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Hundreds of volcanoes spew sulfur into the atmosphere of Jupiter’s moon Io

Jupiter’s moon Io is a dramatic place — even though it’s just 1,131 miles across, or just a bit bigger than Earth’s moon, it hosts over 400 active volcanoes, some of which are as large as 124 miles across. These volcanoes spew out sulfur gases that freeze on the moon’s chilly surface and give it its distinctive yellow and orange color.

Another odd feature about Io is that it has an atmosphere, albeit an extremely thin one. At a billion times thinner than Earth’s atmosphere, it’s barely there, but it does exist and is composed mostly of sulfur from the volcanoes. But researchers weren’t sure about how exactly this atmosphere formed, so recent research has used Earth-based telescopes to examine this puzzle.

“It was not known which process drives the dynamics in Io’s atmosphere,” lead author Imke de Pater of the University of California, Berkeley, explained in a statement. “Is it volcanic activity, or gas that sublimates from the icy surface when Io is in sunlight? What we show is that, actually, volcanoes do have a large impact on the atmosphere.”

Composite image showing Jupiter's moon Io in radio (ALMA), and optical light (Voyager 1 and Galileo). The ALMA images of Io show for the first time plumes of sulfur dioxide (in yellow) rise up from its volcanoes. Jupiter is visible in the background (Cassini image).
Composite image showing Jupiter’s moon Io in radio (ALMA), and optical light (Voyager 1 and Galileo). The ALMA images of Io show for the first time plumes of sulfur dioxide (in yellow) rise up from its volcanoes. Jupiter is visible in the background (Cassini image). ALMA (ESO/NAOJ/NRAO), I. de Pater et al.; NRAO/AUI NSF, S. Dagnello; NASA/JPL/Space Science Institute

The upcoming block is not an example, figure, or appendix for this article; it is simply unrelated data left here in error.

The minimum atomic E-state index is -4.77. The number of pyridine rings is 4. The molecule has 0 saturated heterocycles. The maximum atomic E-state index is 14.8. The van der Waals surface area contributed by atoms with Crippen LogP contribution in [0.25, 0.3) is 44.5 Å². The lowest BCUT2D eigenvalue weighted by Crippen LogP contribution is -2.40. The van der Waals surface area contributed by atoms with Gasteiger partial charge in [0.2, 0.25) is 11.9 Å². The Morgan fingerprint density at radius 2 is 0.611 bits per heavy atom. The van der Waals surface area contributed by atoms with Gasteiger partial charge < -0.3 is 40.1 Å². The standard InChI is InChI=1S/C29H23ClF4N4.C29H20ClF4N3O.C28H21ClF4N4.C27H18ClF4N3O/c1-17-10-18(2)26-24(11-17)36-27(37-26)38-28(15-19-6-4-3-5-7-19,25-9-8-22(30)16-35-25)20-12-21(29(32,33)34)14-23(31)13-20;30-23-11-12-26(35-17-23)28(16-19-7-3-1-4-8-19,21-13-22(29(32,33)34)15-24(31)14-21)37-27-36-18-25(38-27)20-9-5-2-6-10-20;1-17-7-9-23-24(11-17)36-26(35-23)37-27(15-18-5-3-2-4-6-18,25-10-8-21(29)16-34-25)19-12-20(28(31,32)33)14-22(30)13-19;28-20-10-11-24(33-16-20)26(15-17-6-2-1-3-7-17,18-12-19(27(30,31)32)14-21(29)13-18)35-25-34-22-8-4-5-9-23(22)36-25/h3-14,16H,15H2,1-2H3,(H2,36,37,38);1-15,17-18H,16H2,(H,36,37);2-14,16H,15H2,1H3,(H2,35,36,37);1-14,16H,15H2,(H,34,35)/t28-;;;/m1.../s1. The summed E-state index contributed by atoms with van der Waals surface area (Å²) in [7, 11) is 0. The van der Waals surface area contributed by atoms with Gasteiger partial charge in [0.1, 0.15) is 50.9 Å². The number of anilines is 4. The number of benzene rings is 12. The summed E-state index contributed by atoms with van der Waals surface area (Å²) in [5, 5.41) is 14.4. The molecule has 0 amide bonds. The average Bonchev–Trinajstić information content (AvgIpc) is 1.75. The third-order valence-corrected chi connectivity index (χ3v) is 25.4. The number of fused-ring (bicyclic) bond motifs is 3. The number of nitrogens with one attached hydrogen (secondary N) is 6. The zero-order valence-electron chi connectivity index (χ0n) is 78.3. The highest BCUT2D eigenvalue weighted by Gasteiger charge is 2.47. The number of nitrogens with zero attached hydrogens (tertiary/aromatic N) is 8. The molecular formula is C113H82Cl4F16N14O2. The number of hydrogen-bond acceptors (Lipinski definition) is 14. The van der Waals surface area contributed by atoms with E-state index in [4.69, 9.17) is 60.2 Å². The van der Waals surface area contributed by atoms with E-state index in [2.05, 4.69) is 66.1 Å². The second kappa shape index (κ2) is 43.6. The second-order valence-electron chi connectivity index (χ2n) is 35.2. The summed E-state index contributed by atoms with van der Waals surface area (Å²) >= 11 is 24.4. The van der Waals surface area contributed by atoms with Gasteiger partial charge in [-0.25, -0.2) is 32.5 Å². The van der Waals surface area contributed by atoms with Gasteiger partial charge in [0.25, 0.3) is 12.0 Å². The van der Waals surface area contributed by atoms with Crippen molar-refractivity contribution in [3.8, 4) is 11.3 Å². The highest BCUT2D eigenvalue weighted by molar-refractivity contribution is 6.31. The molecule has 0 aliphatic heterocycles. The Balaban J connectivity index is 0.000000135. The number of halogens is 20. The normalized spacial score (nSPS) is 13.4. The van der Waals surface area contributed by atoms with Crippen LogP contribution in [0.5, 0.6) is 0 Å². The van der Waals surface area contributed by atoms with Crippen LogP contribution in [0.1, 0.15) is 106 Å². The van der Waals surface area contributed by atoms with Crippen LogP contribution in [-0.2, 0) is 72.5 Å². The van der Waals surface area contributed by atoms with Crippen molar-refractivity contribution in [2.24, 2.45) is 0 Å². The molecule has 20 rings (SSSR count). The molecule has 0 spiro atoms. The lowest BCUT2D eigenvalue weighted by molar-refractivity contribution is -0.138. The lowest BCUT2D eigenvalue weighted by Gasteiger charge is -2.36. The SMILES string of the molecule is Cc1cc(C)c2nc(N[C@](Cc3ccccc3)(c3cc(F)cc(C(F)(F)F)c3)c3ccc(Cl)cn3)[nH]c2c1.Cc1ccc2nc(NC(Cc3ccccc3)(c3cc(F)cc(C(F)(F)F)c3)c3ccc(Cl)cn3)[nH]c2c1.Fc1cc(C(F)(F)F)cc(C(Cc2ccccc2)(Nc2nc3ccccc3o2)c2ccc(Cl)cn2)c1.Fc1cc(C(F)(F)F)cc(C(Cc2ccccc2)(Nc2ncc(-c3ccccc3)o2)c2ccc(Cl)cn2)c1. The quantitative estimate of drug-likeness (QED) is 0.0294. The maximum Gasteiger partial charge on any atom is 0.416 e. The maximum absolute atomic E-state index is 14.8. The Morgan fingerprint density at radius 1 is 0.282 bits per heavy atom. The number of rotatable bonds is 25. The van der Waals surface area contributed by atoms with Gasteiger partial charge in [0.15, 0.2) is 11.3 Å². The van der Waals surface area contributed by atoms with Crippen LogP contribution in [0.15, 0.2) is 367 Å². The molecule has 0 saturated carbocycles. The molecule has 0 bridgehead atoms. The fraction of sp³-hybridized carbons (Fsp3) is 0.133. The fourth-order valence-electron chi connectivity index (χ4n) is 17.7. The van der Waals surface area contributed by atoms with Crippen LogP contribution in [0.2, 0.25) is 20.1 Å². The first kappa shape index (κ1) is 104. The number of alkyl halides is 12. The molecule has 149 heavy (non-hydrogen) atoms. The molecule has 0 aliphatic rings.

The researchers took radio images from the Atacama Large Millimeter/submillimeter Array (ALMA) when Io was moving in and out of the shadow of Jupiter. This change in temperature allowed them to see different states of the sulfur in the atmosphere.

“When Io passes into Jupiter’s shadow, and is out of direct sunlight, it is too cold for sulfur dioxide gas, and it condenses onto Io’s surface,” co-author Statia Luszcz-Cook from Columbia University said. “During that time we can only see volcanically-sourced sulfur dioxide. We can therefore see exactly how much of the atmosphere is impacted by volcanic activity.”

The readings showed that between 30% and 50% of the sulfur in the atmosphere comes directly from the volcanoes. And there was an unexpected bonus finding as well: Another gas, potassium chloride, was also spotted coming from the volcanoes. This gas was only spotted in certain regions, suggesting that different magma reservoirs feed different volcanoes on the surface.

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Georgina Torbet
Georgina is the Digital Trends space writer, covering human space exploration, planetary science, and cosmology. She…
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